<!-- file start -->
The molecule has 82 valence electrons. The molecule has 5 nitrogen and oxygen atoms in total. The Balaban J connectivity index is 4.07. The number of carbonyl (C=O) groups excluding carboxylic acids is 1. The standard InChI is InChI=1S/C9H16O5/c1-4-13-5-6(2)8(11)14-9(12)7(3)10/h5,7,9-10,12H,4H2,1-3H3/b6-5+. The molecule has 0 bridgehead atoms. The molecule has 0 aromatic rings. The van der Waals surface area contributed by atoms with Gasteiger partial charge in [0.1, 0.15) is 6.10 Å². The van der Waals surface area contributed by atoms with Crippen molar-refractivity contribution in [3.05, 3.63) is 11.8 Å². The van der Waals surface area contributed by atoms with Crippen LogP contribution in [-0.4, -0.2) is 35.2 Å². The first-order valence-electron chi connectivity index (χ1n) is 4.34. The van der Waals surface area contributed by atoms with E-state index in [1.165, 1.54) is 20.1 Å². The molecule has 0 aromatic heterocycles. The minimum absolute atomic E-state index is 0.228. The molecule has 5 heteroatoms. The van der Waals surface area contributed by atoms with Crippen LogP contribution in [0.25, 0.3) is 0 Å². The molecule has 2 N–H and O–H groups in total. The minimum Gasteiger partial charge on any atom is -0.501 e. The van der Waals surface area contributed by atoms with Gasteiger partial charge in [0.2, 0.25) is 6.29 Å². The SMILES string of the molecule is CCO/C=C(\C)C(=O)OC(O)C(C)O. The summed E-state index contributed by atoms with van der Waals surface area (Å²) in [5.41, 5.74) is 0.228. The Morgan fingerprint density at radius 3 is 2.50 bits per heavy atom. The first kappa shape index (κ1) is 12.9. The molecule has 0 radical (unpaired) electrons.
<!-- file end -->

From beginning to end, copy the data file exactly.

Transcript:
The molecule has 82 valence electrons. The molecule has 5 nitrogen and oxygen atoms in total. The Balaban J connectivity index is 4.07. The number of carbonyl (C=O) groups excluding carboxylic acids is 1. The standard InChI is InChI=1S/C9H16O5/c1-4-13-5-6(2)8(11)14-9(12)7(3)10/h5,7,9-10,12H,4H2,1-3H3/b6-5+. The molecule has 0 bridgehead atoms. The molecule has 0 aromatic rings. The van der Waals surface area contributed by atoms with Gasteiger partial charge in [0.1, 0.15) is 6.10 Å². The van der Waals surface area contributed by atoms with Crippen molar-refractivity contribution in [3.05, 3.63) is 11.8 Å². The van der Waals surface area contributed by atoms with Crippen LogP contribution in [-0.4, -0.2) is 35.2 Å². The first-order valence-electron chi connectivity index (χ1n) is 4.34. The van der Waals surface area contributed by atoms with E-state index in [1.165, 1.54) is 20.1 Å². The molecule has 0 aromatic heterocycles. The minimum absolute atomic E-state index is 0.228. The molecule has 5 heteroatoms. The van der Waals surface area contributed by atoms with Crippen LogP contribution in [0.25, 0.3) is 0 Å². The molecule has 2 N–H and O–H groups in total. The minimum Gasteiger partial charge on any atom is -0.501 e. The van der Waals surface area contributed by atoms with Gasteiger partial charge in [0.2, 0.25) is 6.29 Å². The SMILES string of the molecule is CCO/C=C(\C)C(=O)OC(O)C(C)O. The summed E-state index contributed by atoms with van der Waals surface area (Å²) in [5.41, 5.74) is 0.228. The Morgan fingerprint density at radius 3 is 2.50 bits per heavy atom. The first kappa shape index (κ1) is 12.9. The molecule has 0 radical (unpaired) electrons.